Back in 2003 – more than ten years ago – I wrote a piece in the Bobby Dazzler Newsletter about “Toughness”. Recently I came across it, and thought it might be of interest to readers of this blog, both those who have never seen Issue #6 of the Newsletter, and those who read it but have forgotten.
If you’d like to read the rest of Issue #6 of the Newsletter, click here. If you’d like to receive the Newsletter by email about every two months, email me at firstname.lastname@example.org.
Here’s the article:
For as long as I can remember, I have thought there was some merit in trying to keep oneself “tough” by choosing to do things like sleeping on a hard bed, or putting up with high or low temperatures, or using a hand saw when a power saw is available. I don’t think I ever implemented this philosophy to any great extent, and its merits seem slightly less convincing as I get older. (It has never been imposed on Bobby Dazzler tour guests!)
Occasionally I read about people such as athletes who engage in the most amazingly rigorous training programs, and I feel like a real couch potato! And some people become tough simply because they accept enormous demands that life puts on them, and, rather than throwing in the towel, find resources within themselves that many of us would think were impossible. You probably even know of such people—or maybe you are one!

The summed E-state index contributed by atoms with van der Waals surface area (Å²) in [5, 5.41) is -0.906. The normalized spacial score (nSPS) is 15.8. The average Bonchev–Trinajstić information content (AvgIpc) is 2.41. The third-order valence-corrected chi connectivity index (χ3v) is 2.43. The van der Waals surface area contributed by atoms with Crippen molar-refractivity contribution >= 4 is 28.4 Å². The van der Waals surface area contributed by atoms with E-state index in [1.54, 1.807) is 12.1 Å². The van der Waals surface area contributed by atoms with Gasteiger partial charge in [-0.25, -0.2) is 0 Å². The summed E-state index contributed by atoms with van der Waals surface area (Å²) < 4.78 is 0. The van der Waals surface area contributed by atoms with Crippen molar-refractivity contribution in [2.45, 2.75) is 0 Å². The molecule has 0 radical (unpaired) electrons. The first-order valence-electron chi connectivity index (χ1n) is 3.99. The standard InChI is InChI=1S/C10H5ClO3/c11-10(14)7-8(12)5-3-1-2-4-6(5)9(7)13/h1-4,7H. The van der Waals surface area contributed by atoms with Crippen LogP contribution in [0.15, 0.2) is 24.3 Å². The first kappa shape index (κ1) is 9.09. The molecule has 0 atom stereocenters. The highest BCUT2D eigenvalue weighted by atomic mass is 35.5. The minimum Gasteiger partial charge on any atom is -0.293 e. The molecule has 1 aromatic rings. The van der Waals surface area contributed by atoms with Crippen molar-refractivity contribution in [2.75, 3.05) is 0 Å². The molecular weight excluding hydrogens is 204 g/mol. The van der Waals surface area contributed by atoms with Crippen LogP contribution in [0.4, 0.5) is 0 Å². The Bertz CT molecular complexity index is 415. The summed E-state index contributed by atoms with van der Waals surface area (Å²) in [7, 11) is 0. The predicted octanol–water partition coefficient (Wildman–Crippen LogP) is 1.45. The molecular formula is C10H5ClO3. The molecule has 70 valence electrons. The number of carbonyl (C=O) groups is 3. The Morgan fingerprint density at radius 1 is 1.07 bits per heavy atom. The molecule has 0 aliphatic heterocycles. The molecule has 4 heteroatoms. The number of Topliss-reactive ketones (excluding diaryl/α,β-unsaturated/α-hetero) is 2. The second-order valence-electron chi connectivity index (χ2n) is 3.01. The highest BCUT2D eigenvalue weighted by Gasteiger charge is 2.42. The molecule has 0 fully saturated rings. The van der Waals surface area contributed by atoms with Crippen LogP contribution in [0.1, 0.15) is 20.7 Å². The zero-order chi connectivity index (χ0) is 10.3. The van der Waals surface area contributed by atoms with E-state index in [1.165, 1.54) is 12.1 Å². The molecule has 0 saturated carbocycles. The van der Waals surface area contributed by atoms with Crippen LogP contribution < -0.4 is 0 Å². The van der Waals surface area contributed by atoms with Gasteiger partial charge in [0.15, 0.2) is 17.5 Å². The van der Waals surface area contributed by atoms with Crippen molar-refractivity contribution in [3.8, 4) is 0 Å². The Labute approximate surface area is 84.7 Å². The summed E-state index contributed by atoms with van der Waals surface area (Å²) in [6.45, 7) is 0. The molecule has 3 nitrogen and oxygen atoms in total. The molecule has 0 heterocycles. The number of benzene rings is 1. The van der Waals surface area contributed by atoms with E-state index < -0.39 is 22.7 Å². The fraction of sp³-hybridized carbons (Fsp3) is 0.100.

The human being is capable of achievements in a whole host of areas which at first glance seem simply NOT POSSIBLE.
And yet, it is so tempting to settle for a pedestrian lifestyle, where matters of ultimately no importance loom large. Will X get evicted on the TV “reality” show? I can’t get my hair just the way I want it. Internet response time is a real pain!
I’m not suggesting that there’s any particular virtue in being uncomfortable, but I do think that modern living encourages us to live soft, and to live well below our capabilities. Achieving our capabilities will usually mean a fair amount of discipline, and of deprivation in the present for the sake of gratification in the future.
Going to the Australian Outback provides many object lessons in toughness—for example, getting a first-hand impression of what was achieved by the early explorers (see following article), and appreciating something of the lifestyles of those who live there today and learn to cope with the vicissitudes of life in the Outback.
People who live in remote Outback areas learn to be tough and resourceful in ways that city people find hard to imagine.
• Imagine living 200 kms (over rough roads, with lots of wildlife ready to jump out in front of you) away from the nearest hospital, where there may not even be a doctor. Imagine bringing up a family in that situation! (Outback people are pretty enthusiastic about the Flying Doctor!)
• Imagine having to do all your shopping once a month, with no chance to pop back down to the shop if you’ve forgotten something.
• Imagine being involved in polling cattle (cutting their horns off—not pleasant), crutching sheep, assisting in the delivery of various baby animals, killing animals for food, and dealing with snakes (in the summer).
• Imagine being a day’s travel away from the nearest movie theatre or cappuccino machine or hairdresser! You’d have to be tough!
On Outback trips, we sometimes meet – and have a chance to talk to – people who live in places where life is like this. They have to be tough!
No, the road to the shop is not sealed!